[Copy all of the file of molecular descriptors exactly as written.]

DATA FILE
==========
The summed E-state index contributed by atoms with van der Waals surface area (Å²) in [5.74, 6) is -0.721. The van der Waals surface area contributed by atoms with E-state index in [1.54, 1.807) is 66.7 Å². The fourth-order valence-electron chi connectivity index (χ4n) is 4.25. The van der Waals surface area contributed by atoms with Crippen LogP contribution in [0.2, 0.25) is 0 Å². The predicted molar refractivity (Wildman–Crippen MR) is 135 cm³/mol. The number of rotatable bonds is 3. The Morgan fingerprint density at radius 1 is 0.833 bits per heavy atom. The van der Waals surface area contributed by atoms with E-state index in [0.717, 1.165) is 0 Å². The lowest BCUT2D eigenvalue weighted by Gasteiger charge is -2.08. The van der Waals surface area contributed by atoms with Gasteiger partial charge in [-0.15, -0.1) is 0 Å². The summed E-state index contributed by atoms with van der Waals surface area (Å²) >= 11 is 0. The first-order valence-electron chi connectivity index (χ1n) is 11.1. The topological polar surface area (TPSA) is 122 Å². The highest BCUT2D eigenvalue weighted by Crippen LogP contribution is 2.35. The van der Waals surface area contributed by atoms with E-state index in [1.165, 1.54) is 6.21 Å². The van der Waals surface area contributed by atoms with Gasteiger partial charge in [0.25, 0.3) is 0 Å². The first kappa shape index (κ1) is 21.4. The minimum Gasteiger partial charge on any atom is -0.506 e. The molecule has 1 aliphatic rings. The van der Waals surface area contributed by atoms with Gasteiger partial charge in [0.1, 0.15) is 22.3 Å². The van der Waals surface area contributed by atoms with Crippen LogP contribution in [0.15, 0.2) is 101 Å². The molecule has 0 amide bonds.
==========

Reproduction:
The summed E-state index contributed by atoms with van der Waals surface area (Å²) in [5.74, 6) is -0.721. The van der Waals surface area contributed by atoms with E-state index in [1.54, 1.807) is 66.7 Å². The fourth-order valence-electron chi connectivity index (χ4n) is 4.25. The van der Waals surface area contributed by atoms with Crippen LogP contribution in [0.2, 0.25) is 0 Å². The predicted molar refractivity (Wildman–Crippen MR) is 135 cm³/mol. The number of rotatable bonds is 3. The Morgan fingerprint density at radius 1 is 0.833 bits per heavy atom. The van der Waals surface area contributed by atoms with E-state index in [0.717, 1.165) is 0 Å². The lowest BCUT2D eigenvalue weighted by Gasteiger charge is -2.08. The van der Waals surface area contributed by atoms with Gasteiger partial charge in [-0.15, -0.1) is 0 Å². The summed E-state index contributed by atoms with van der Waals surface area (Å²) >= 11 is 0. The first-order valence-electron chi connectivity index (χ1n) is 11.1. The topological polar surface area (TPSA) is 122 Å². The highest BCUT2D eigenvalue weighted by Crippen LogP contribution is 2.35. The van der Waals surface area contributed by atoms with E-state index in [1.165, 1.54) is 6.21 Å². The van der Waals surface area contributed by atoms with Gasteiger partial charge in [0.25, 0.3) is 0 Å². The first kappa shape index (κ1) is 21.4. The minimum Gasteiger partial charge on any atom is -0.506 e. The molecule has 1 aliphatic rings. The van der Waals surface area contributed by atoms with Gasteiger partial charge in [0.1, 0.15) is 22.3 Å². The van der Waals surface area contributed by atoms with Crippen LogP contribution in [0.15, 0.2) is 101 Å². The molecule has 0 amide bonds.